IEEE Foundation Has Reached 60 Percent of Its Fundraising Goal

The Realize the Full Potential of IEEE fundraising campaign aims to raise US $30 Million by next year

3 min read
IEEE PES Scholarship scholar Stephanie Avendano shown during an internship at Southern California Edison.
IEEE Student Member Stephanie Avendano, an IEEE Power & Energy Society Scholarship Plus Initiative Scholar, was able to secure an internship at Southern California Edison, in Rosemead., thanks to donations to the Realize the Potential of IEEE fundraising campaign.
Photo: IEEE

THE INSTITUTEIn a little more than a year, the IEEE Foundation has received more than half of its fundraising goal of US $30 million. So far, donors have contributed $18 million in support of IEEE programs since the launch of IEEE’s first fundraising campaign, Realize the Full Potential of IEEE in February 2018.

Funds generated by the campaign will help increase technological access, innovation, and engagement through a variety of far-reaching global initiatives designed to transform lives through the power of technology and education.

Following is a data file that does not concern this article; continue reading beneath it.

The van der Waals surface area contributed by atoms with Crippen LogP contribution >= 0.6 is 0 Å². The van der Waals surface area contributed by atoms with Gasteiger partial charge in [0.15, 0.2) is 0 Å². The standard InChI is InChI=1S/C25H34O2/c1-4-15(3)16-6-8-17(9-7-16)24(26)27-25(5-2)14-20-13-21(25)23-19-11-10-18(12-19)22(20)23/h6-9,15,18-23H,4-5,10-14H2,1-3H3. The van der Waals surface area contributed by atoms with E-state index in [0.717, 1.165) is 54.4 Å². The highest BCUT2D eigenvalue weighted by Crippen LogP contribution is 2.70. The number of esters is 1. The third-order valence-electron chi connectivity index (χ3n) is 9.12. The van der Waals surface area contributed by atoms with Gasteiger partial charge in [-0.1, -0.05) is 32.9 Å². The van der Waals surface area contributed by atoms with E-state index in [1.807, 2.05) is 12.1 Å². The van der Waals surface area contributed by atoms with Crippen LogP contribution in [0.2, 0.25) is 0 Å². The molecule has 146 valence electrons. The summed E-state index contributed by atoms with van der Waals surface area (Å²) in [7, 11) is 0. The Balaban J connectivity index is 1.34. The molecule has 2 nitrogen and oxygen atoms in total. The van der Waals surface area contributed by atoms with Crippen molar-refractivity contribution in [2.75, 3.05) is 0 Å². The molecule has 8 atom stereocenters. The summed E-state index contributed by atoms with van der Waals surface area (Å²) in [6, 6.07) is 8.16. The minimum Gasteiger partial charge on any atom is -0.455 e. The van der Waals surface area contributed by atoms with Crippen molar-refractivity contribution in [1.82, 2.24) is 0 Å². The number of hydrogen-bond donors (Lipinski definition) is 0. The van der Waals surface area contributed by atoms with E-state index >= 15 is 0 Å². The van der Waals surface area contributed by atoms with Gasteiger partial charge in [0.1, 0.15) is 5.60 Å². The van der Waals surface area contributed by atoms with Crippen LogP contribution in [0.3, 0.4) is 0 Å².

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This Implant Turns Brain Waves Into Words

A brain-computer interface deciphers commands intended for the vocal tract

10 min read
A man using an interface, looking at a screen with words on it.

A paralyzed man who hasn’t spoken in 15 years uses a brain-computer interface that decodes his intended speech, one word at a time.

University of California, San Francisco
Blue

A computer screen shows the question “Would you like some water?” Underneath, three dots blink, followed by words that appear, one at a time: “No I am not thirsty.”

It was brain activity that made those words materialize—the brain of a man who has not spoken for more than 15 years, ever since a stroke damaged the connection between his brain and the rest of his body, leaving him mostly paralyzed. He has used many other technologies to communicate; most recently, he used a pointer attached to his baseball cap to tap out words on a touchscreen, a method that was effective but slow. He volunteered for my research group’s clinical trial at the University of California, San Francisco in hopes of pioneering a faster method. So far, he has used the brain-to-text system only during research sessions, but he wants to help develop the technology into something that people like himself could use in their everyday lives.

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